You need to register your domain name for a few reasons. First, you’ll want to make sure no one else can use the domain name you register. Second, registering your domain allows you to host your websites on any host you choose. And third, a domain name is like a trademark the majority of your online marketing is to promote that domain name.
Let’s look at an example of using a free domain from a company. For example, using a Facebook page, you may receive a URL like facebook.com/atouchofbusiness.
Even though you don’t own Facebook.com, you can use that URL to promote your content as long as you abide by the terms of services.
You could have it for years and spend thousands of dollars on promoting it. Now not likely, but for example, if Facebook decided to discontinue Facebook pages, you have no say in the matter. You don’t own the domain.
With a domain you register, your domain is protected and can only be used by you as long as you keep the fees paid up to date and abide by the terms and services.
When You Register a Domain Name Who Owns It?
Wondering about domain ownership is not silly. Your domain is your online business identity, and you need to know what you control and what you don’t. Unlike tangible property, you don’t receive a deed.
What you own when you purchase and register a domain are the usage rights for the terms of the registration. Think of it like renting an apartment – you own all the things in the apartment, but the landlord actually owns the building. With a domain, you own the content, and you are just leasing the space on the web where the content lives.
You have the right to change registrars at any time. However, if your registrar also hosts your website and email, then you may have trouble completing a transfer.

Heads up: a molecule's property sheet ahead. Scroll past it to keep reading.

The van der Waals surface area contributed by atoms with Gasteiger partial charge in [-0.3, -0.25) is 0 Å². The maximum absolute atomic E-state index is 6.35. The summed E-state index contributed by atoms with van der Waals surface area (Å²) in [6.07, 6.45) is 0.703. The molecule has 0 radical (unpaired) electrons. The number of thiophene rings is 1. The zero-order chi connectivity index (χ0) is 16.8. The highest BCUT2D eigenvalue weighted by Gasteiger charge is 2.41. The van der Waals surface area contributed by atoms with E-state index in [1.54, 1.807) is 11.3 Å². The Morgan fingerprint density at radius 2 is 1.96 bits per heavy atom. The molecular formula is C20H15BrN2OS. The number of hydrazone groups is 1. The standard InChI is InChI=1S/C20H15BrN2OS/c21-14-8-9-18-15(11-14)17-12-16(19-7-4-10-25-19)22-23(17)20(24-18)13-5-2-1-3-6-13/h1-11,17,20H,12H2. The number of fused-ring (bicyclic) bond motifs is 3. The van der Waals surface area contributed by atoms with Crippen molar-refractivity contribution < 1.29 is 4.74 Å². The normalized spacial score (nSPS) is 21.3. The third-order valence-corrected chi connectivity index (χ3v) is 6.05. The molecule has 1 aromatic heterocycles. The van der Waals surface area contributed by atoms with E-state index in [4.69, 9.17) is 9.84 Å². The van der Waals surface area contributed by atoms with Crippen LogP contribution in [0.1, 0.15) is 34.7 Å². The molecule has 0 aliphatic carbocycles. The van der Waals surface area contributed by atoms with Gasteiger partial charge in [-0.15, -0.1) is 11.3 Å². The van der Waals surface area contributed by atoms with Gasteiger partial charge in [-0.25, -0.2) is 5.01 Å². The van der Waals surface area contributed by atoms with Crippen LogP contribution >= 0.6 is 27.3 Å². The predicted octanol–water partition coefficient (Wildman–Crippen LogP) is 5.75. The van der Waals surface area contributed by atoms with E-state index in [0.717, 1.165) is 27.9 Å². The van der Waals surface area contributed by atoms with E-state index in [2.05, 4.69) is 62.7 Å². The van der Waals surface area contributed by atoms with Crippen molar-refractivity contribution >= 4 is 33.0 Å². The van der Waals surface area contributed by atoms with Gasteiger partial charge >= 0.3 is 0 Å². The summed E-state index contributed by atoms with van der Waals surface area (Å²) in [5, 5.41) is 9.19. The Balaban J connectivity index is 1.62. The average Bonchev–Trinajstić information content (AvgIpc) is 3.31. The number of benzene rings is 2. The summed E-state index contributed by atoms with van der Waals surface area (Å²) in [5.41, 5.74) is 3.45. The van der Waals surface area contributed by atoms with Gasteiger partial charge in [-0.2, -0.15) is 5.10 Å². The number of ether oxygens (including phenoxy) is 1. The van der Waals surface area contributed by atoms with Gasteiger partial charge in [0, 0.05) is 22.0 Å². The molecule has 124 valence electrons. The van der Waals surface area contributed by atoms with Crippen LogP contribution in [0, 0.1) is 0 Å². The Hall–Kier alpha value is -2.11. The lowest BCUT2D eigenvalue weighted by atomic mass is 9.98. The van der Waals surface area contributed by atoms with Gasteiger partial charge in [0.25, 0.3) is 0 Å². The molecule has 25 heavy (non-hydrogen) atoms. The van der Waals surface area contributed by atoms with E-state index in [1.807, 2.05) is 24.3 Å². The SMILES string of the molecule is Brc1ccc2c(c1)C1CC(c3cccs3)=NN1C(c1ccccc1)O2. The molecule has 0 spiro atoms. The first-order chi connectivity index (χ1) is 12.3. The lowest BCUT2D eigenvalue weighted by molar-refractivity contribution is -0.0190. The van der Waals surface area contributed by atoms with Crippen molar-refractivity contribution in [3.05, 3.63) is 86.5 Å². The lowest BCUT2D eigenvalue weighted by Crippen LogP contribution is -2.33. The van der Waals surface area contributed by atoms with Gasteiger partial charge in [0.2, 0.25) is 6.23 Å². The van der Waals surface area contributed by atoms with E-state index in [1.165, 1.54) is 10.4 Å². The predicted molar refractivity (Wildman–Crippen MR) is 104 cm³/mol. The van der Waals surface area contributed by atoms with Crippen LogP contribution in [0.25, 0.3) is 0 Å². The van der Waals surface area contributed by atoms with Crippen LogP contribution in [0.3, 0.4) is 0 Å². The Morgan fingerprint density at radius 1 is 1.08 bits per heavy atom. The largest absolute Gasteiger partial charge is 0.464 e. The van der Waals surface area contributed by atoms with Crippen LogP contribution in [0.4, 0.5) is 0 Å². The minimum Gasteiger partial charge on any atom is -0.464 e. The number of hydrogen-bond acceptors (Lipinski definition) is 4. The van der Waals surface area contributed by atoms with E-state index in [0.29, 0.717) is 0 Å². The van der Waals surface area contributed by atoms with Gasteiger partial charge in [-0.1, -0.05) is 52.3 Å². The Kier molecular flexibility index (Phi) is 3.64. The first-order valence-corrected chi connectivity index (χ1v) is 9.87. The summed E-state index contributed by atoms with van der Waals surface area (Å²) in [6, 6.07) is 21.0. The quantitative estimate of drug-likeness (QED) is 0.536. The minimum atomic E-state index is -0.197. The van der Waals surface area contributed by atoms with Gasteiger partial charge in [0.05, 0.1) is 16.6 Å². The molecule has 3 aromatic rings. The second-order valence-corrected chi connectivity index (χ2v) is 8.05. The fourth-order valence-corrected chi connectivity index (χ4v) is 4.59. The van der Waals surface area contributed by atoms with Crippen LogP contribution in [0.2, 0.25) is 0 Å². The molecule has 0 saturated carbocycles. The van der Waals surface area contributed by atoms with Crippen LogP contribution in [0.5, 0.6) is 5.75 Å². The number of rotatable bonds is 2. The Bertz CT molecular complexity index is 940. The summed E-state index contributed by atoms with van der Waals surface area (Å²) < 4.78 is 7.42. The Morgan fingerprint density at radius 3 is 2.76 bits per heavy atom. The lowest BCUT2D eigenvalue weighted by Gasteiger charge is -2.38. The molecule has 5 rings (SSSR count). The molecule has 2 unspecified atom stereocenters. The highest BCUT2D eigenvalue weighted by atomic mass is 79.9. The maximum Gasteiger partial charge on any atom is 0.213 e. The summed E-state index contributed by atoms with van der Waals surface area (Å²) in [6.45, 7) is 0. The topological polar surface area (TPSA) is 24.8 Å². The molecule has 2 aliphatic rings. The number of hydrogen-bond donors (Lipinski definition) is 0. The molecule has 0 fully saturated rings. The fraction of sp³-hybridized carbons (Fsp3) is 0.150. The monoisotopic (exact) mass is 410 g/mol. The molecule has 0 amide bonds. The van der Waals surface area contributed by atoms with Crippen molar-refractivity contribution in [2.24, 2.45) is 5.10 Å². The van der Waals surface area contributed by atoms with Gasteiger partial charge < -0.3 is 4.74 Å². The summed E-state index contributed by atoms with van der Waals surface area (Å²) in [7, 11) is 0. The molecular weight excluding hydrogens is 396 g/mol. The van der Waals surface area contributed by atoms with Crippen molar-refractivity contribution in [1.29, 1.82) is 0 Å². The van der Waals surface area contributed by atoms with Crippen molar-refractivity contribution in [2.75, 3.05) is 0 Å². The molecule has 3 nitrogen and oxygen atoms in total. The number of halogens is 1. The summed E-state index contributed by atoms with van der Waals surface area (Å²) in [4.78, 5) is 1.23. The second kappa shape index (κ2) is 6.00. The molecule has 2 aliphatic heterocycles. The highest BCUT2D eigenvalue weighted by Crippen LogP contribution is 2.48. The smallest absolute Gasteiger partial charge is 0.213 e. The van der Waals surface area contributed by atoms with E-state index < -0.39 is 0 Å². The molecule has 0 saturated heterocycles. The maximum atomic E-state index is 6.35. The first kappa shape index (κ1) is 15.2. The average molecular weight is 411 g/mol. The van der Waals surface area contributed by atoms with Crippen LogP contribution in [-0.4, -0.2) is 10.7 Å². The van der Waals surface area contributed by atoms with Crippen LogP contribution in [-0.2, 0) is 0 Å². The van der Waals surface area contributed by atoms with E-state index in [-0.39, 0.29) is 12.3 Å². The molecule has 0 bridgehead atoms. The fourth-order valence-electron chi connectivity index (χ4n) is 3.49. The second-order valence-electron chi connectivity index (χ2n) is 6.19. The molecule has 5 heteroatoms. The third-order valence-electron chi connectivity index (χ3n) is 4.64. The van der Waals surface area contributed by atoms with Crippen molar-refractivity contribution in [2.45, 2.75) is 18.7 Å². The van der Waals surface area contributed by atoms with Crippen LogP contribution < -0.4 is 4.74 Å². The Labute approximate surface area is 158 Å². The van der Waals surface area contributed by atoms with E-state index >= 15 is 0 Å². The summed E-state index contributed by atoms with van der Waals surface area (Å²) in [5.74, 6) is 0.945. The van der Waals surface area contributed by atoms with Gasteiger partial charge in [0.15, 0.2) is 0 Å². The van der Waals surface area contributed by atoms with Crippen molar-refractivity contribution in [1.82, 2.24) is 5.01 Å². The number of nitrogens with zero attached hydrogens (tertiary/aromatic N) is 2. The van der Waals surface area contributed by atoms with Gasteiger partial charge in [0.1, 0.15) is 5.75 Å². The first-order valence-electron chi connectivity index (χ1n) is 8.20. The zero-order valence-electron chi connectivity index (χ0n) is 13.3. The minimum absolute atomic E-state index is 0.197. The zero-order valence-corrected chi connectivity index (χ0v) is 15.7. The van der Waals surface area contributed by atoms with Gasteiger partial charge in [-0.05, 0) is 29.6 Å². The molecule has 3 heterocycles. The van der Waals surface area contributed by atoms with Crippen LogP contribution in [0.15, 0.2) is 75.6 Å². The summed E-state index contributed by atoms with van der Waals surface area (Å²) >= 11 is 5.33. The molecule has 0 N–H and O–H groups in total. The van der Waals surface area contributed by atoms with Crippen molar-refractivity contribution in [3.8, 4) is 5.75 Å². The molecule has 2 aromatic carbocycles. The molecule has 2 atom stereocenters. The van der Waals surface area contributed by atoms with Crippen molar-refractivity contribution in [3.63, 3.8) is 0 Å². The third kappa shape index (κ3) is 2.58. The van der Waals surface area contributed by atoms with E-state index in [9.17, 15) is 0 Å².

There is also a big market for buying and selling domains. You have the right to transfer your domain name to another party and this provision is what fuels the domain name marketplace.
Do You Have To Register a Domain Name?
The short answer is yes – you have to register your chosen domain name. All it does is give you rights to that name for the terms of the registration. You don’t have to create a website. You don’t even have to use your domain at all. Some people purchase their name, a saying, or a business name just because they might want to use it someday.
What Are the Most Popular TLDs?
Top-level domains, or TLDs, are the extensions that come after the main domain name. They help establish website hierarchy and categorize domain names. The most popular and respected worldwide TLDs are:
The oldest TLD, in use since 1985. It is also the most popular and recognized, accounting for 50% of all worldwide registrations.
Another classic choice. Also around since 1985, .org was initially intended for non-profit organizations.
Originally meant to be used for networks and internet service providers, .net is now available to anyone.
If your domain is going to serve a different country than the United States, you might want a local TLD instead. Some frequently-used country-specific TLDs are:
- .co.uk for the United Kingdom
- .es for Spain
- .fr for France
- .au for Australia
- .ca for Canada
Site-specific TLDs like .gov, .mil, .edu, and .int can only be registered by the government, the military, or educational organizations. There are approximately 50 TLDs in wide use, including newer choices like .biz for small businesses, .art for online art galleries, and .app for app developers. In the end, .com is still the most used, and it continues to give websites credibility.
Domain Extensions (TLDs) To Avoid
For all the respected and secure TLDs out there, TLDs are not regulated. This lack of supervision makes it easy for people to set up bogus websites with TLDs that appear to be legitimate. However, these sites are frequently full of spam and/or malware that can harm devices while others bombard visitors with questionable content.
Heavy malware abuse, including redirects to other shady websites. 99% of .country addresses are affected.
No real malware issues, but heavy on the spam.